The Butcher Bird is well plotted and is screaming with atmosphere. I was totally enveloped by Oswald's world and the pace never fails. For me, the stand out parts of this book are the descriptions: the journey through the streets of London, the food, the people; all so incredibly realistic and it all feels so authentic. Oswald is a great character, he constantly battles against the deep-set beliefs of those about him, he tries to be fair and to treat everyone with consideration, even those who prove him wrong. There are some wonderfully descriptive phrases, some of the characters have stunning one-liners and each of them, even the lowliest servant has huge character.
I have been captivated and fascinated by The Butcher Bird, it's a novel that has surprised me, but has delighted me. I really look forward to the next chapter in Oswald's life.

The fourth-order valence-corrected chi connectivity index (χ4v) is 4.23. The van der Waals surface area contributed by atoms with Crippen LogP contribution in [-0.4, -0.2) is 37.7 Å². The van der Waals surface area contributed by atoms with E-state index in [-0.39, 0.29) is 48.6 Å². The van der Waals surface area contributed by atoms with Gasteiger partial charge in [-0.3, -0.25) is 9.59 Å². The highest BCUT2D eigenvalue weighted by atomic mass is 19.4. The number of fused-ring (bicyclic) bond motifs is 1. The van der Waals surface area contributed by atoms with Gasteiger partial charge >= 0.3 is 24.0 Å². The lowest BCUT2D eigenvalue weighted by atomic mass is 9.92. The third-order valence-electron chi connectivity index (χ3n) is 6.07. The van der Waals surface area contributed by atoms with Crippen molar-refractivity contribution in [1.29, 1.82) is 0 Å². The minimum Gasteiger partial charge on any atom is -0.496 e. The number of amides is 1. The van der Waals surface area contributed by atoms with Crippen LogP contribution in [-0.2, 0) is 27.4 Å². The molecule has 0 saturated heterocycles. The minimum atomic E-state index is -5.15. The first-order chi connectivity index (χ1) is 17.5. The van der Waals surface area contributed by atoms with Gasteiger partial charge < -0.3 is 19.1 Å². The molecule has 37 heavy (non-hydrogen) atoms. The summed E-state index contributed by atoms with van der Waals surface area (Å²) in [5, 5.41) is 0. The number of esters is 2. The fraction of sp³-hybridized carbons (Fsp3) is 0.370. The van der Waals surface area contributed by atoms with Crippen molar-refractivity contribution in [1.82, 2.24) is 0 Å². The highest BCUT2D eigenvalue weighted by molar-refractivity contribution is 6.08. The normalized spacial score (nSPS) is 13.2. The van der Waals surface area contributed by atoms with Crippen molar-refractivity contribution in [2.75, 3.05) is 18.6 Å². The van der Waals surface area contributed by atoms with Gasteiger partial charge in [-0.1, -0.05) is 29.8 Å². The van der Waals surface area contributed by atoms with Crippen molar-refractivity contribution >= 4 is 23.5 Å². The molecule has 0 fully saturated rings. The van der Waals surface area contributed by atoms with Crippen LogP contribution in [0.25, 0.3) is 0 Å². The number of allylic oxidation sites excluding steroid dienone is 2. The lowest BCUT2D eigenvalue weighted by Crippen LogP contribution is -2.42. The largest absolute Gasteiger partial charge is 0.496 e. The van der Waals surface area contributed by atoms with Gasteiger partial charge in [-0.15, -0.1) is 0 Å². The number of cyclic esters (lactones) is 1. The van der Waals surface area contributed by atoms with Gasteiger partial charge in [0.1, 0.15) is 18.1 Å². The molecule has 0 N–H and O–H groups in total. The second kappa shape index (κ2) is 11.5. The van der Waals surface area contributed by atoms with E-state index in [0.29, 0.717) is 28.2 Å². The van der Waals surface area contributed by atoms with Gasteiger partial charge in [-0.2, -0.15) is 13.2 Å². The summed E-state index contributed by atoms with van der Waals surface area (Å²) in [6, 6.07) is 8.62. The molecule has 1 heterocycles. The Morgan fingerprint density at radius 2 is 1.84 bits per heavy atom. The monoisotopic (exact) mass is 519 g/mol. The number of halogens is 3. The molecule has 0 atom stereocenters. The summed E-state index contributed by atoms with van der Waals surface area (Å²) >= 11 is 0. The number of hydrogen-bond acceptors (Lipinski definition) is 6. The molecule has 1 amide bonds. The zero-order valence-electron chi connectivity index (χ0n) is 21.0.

I am delighted to welcome the author of The Butcher Bird; SD Sykes, here to Random Things today. I asked a few questions, here are her answers:
Do you read reviews of your novels?
Firstly I should say that I’m always enormously grateful that another person makes the effort to read and review my books. After all, they’ve willingly given up their precious time to spend maybe two or three days with my story and my characters. I always read my press reviews and my blogger reviews, because I respect the experience, knowledge and standards of these reviewers. I’m not going to be awarded a one star review because Amazon delivered it too late, or because I’ve given the main character a name that they don’t like. These reviews are rigorous, fair and honest. A writer cannot ask for more.